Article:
Beginning Tuesday, July 21, City Hall and all other City buildings will be open to the public on Tuesdays from 8AM-8PM and Thursdays from 8AM-5PM. All City Departments will be available to assist residents remotely outside of these times during regular business hours.
The City of Lowell is requesting that residents and other individuals seeking to attend to City-related business continue to do so remotely when possible; online, by phone, through the mail, or by using the City’s secure drop box located at City Hall’s entrance at JFK Plaza. All City Departments will remain open and available to assist residents remotely during regular business hours.
Members of the public entering any City building must adhere to physical distancing guidelines, remaining six feet apart from City employee and other members of the public, and will be required to wear a face covering for duration of their visit, unless they are unable to due to a medical condition. Individuals are asked to avoid entering City buildings if they are sick or experiencing symptoms of COVID-19.
City Hall and all other City buildings initially closed to the public due to concerns related to the spread of COVID-19 on Monday, March 16, 2020.
Public amenities that previously closed to the public including playgrounds and playing surface such as basketball courts, have now reopened to the public.
For questions related to City operations, call: 978-674-4400.
STATEWIDE MITIGATION ORDERS/ACTIONS
Governor Baker declared a state of emergency in Massachusetts on March 10, 2020, enhancing the administration’s ability to respond to the coronavirus crisis.
On March 24, 2020, Governor Baker ordered the closure of non-essential businesses and operations, and issues a stay-at-home advisory for all residents.
On May 18, the Administration announced the commencement of the state’s four-phase reopening plan which has allowed certain businesses and operations to resume under heightened safety guidelines. The state is currently in phase 3 of the reopening process. Given Lowell's designation as a higher risk community, the Community remains in step one of phase three, and is not able to advance to step two, which allows for expanded capacity at performance venues, museums, and certain other facilities.
For more information on the administration’s phased re-opening plan, including sector-specific guidance, click here.
On May 6, Governor Baker issued an order requiring the use of masks or face coverings in public places where it is not possible to maintain appropriate social distance. This order remains in effect. Click here for more information on the order.
Effective August 1, all travelers to Massachusetts, including Massachusetts residents returning to the state and out-of-state travelers are required to quarantine for 14 days unless they are coming from a COVID-19 lower risk state or they produce a negative COVID-19 test administered within 72 hours of their arrival. Individuals that were tested prior to arriving in the state but have not received their test results must quarantine until they receive a negative test result. This order applies to college students returning to a Massachusetts campus. Individuals that fail to comply with this order may face fines up to $500. States that are currently considered low risk and exempt for the order are New York, New Jersey, Connecticut, Maine, Vermont, New Hampshire and Hawaii. Click here for more information on this policy.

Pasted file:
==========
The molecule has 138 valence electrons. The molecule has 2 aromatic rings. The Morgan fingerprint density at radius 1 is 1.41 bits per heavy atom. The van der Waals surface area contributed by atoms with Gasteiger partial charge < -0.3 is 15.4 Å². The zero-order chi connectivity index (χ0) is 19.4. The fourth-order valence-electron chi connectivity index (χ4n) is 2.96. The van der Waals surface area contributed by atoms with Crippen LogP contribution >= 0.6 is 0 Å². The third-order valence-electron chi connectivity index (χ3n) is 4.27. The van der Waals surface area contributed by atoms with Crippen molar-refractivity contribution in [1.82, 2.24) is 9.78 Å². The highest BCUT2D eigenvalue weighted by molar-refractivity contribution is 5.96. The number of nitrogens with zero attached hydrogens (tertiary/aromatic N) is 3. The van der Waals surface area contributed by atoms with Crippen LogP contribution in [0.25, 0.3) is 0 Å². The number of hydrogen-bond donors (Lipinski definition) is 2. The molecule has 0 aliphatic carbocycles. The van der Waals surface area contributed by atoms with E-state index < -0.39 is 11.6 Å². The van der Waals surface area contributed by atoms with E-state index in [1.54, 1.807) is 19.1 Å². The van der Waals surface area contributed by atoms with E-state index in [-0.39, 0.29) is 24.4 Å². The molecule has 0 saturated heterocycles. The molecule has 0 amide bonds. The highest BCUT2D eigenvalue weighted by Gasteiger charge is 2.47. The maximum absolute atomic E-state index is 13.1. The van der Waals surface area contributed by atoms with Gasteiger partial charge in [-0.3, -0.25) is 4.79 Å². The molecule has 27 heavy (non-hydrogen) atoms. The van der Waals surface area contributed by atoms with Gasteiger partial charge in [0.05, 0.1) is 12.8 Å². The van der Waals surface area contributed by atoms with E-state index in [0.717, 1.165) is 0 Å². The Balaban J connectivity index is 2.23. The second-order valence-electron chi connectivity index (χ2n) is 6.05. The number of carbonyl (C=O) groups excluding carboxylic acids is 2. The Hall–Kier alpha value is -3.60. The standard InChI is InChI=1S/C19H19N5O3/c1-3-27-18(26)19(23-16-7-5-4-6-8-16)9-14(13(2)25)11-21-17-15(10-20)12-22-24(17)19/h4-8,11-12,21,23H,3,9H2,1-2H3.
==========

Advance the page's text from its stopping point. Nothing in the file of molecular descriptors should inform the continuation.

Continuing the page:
Under a revised order issued on August 7, outdoor gatherings may not exceed 50 individuals (previously 100) and indoor gatherings may not exceed 25 individuals. These limitations apply to both public and private gatherings, but not to gatherings for political expression or religious activity. Participants in any gathering exceeding 10 persons must wear face coverings.
Violation of this order may result in a civil fine of up to $500.
PROTECT YOURSELF AND HELP STOP THE SPREAD
The most effective way to stay safe during the coronavirus pandemic is to limit your risk for exposure, meaning remaining at home whenever possible and limiting contact with individuals outside of your household. Other recommendations from the CDC and other health authorities include:
- Wash your hands often with soap and water for at least 20 seconds
- When soap and water are not available, use an alcohol-based hand sanitizer with at least 60% alcohol.
- Avoid touching your eyes, nose, and mouth with unwashed hands
- Wear a mask/face covering when leaving your house.
- Clean and disinfect frequently touched objects and surfaces.
- Avoid People who are sick.
- Stay home when you are sick.
Residents with any questions or concerns related to coronavirus are encouraged to contact the City of Lowell’s Health Department at 978-674-4010 or contact the 2-1-1 line set up by the state. Massachusetts residents are encouraged to sign up for updates from the state by texting COVIDMA to 888-777.
Lowell Health DepartmentPhone: 978-674-4010
Monday - Friday
COVID-19 CASES IN LOWELL
TOTAL NUMBER OF CONFIRMED CASES